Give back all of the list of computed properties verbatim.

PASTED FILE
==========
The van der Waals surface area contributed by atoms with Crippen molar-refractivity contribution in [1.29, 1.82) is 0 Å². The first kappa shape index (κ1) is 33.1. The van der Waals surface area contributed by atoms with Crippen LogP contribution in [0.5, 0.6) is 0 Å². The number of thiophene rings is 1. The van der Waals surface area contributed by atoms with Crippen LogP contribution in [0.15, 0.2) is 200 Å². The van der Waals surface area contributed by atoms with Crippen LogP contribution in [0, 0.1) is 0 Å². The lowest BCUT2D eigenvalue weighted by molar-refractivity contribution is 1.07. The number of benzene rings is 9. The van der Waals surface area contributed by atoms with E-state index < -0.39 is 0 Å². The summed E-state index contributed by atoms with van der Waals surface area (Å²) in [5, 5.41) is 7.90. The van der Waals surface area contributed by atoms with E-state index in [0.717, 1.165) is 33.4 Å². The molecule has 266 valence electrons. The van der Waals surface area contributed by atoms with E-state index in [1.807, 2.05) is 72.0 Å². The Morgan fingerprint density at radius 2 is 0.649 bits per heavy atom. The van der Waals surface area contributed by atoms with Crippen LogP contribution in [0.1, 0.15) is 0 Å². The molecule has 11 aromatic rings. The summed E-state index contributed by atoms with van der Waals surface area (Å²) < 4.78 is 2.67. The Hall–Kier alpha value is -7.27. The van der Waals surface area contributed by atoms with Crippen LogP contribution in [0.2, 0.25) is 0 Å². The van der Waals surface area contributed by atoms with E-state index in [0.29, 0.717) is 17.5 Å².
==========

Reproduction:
The van der Waals surface area contributed by atoms with Crippen molar-refractivity contribution in [1.29, 1.82) is 0 Å². The first kappa shape index (κ1) is 33.1. The van der Waals surface area contributed by atoms with Crippen LogP contribution in [0.5, 0.6) is 0 Å². The number of thiophene rings is 1. The van der Waals surface area contributed by atoms with Crippen LogP contribution in [0.15, 0.2) is 200 Å². The van der Waals surface area contributed by atoms with Crippen LogP contribution in [0, 0.1) is 0 Å². The lowest BCUT2D eigenvalue weighted by molar-refractivity contribution is 1.07. The number of benzene rings is 9. The van der Waals surface area contributed by atoms with E-state index < -0.39 is 0 Å². The summed E-state index contributed by atoms with van der Waals surface area (Å²) in [5, 5.41) is 7.90. The van der Waals surface area contributed by atoms with E-state index in [0.717, 1.165) is 33.4 Å². The molecule has 266 valence electrons. The van der Waals surface area contributed by atoms with E-state index in [1.807, 2.05) is 72.0 Å². The Morgan fingerprint density at radius 2 is 0.649 bits per heavy atom. The van der Waals surface area contributed by atoms with Crippen LogP contribution in [0.1, 0.15) is 0 Å². The molecule has 11 aromatic rings. The summed E-state index contributed by atoms with van der Waals surface area (Å²) < 4.78 is 2.67. The Hall–Kier alpha value is -7.27. The van der Waals surface area contributed by atoms with Crippen LogP contribution in [0.2, 0.25) is 0 Å². The van der Waals surface area contributed by atoms with E-state index in [0.29, 0.717) is 17.5 Å².